Children with other psychological issues
It’s much more common, though, for children to develop other psychological issues, such as anxiety, depression and behavioural issues, than it is for them to develop their own form of PTSD.
These psychological issues result from the child being exposed to specific symptoms of their parent’s PTSD. Many parents without PTSD also have similar behaviours that will also produce similar issues in their children.
For example, if the parent with PTSD self-medicates with alcohol and becomes an alcoholic, then the children are likely to experience the same psychological issues that children of all alcoholics are likely to experience.
If a parent has irrational outbursts of anger over seemingly inconsequential things, then it’s likely that their children won’t trust them. The children then find it difficult to trust other people – if they can’t trust their parent, who can they trust? This means the child may have difficulty making close friends.
What can we do?
- End all wars The first thing, of course, is that we should try to have as few wars as possible.
- Remove hyper-masculinity from military culture The second thing, you might think of, would be to take the hyper-masculinity out of the military culture. But I don’t think it’s wise to tell soldiers that it’s okay to fully feel their emotions when they’re in battle, because that will get them killed.
- We can’t tell them that when they see their best friend killed in front of them, that it’s okay to break down in tears and fully feel and express their grief.
- We can’t tell them that it’s okay, in the heat of battle, to let themselves be overwhelmed with fear and curl up on the ground and whimper with terror.
- Help the children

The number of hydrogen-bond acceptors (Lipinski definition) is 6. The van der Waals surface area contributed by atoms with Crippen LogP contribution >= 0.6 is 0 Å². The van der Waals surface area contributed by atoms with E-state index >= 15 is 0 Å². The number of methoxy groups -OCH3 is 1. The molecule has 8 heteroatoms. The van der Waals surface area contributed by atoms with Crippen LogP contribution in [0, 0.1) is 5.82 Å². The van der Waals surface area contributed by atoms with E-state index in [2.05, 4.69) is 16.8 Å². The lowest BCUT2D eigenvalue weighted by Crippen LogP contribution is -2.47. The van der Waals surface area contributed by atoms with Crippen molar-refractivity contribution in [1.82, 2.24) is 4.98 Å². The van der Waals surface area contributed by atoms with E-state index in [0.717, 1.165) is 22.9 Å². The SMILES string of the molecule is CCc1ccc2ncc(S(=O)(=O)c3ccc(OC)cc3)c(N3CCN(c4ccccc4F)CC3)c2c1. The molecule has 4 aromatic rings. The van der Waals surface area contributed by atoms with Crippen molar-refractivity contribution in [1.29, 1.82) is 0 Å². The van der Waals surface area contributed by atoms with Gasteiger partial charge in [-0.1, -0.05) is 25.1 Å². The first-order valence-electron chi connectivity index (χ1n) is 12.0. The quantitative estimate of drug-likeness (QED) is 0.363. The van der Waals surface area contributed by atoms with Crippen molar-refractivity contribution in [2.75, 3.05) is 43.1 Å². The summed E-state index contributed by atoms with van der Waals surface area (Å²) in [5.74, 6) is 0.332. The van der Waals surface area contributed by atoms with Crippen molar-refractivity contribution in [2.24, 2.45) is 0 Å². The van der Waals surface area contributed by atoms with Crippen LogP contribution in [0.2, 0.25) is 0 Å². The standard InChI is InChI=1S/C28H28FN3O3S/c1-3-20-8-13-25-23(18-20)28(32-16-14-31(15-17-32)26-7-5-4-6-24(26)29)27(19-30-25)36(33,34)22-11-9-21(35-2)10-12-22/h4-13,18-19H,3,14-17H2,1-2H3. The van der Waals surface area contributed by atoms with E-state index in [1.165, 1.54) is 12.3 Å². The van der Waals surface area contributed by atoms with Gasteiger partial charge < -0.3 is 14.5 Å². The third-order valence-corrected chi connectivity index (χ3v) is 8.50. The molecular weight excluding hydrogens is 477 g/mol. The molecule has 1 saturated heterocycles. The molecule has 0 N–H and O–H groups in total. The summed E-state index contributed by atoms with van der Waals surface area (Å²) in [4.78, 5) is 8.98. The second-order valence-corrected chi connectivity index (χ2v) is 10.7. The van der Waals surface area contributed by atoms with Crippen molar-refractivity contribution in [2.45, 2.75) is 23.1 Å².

The easiest and most obvious thing we can do is to help the children. We can:
- Explain what their parent is going through, so that the child doesn’t feel that they’re somehow the cause of what their parent is experiencing, and the child can have more compassion and understanding for the parent.
- Help the child with whatever psychological issues they have already developed.
- Help the veterans
We also need to help the parent with PTSD. That’s particularly difficult if they want to remain in combat role in the military, because being in combat roles requires hyper-masculinity. And holding on to hyper-masculinity makes it almost impossible for any type of psychological therapy to succeed.
If you want to get to the core of your psychological issues, then you can’t be suppressing and denying your feelings. You’ve got to start by acknowledging and accepting your situation and your feelings, so that you can soften and open and have some compassion for yourself.
This is something that applies to all men, even those that haven’t been traumatised by war.
Hyper-masculinity is toxic. It’s a straight-jacket that keeps you from being who you truly are. It prevents you from being able to overcome your psychological issues. And if you’re a father, then it increases the chance that you’ll create psychological issues in your children.
So if you’re a hyper-masculine man, I encourage you to give it up, and if you won’t give it up for you own benefit, then please give it up for the benefit of your children.
Whatever your trauma is, whether it’s caused by war, or by an abusive or dysfunctional parent, please don’t pass it on to your children. It’s time to break the cycle and leave the war zone in the past, where it belongs. It’s time to have the courage to look at what’s going on inside ourselves – to acknowledge our emotions and heal our psychological wounds and move on. It’s time to create a better life for ourselves and our children.
How can men do that? A good first step is to join a men’s group. They’re safe, supportive spaces where men can practice dropping the hyper-masculine facade and explore how we feel. We can learn from the experiences of one another and learn how to heal.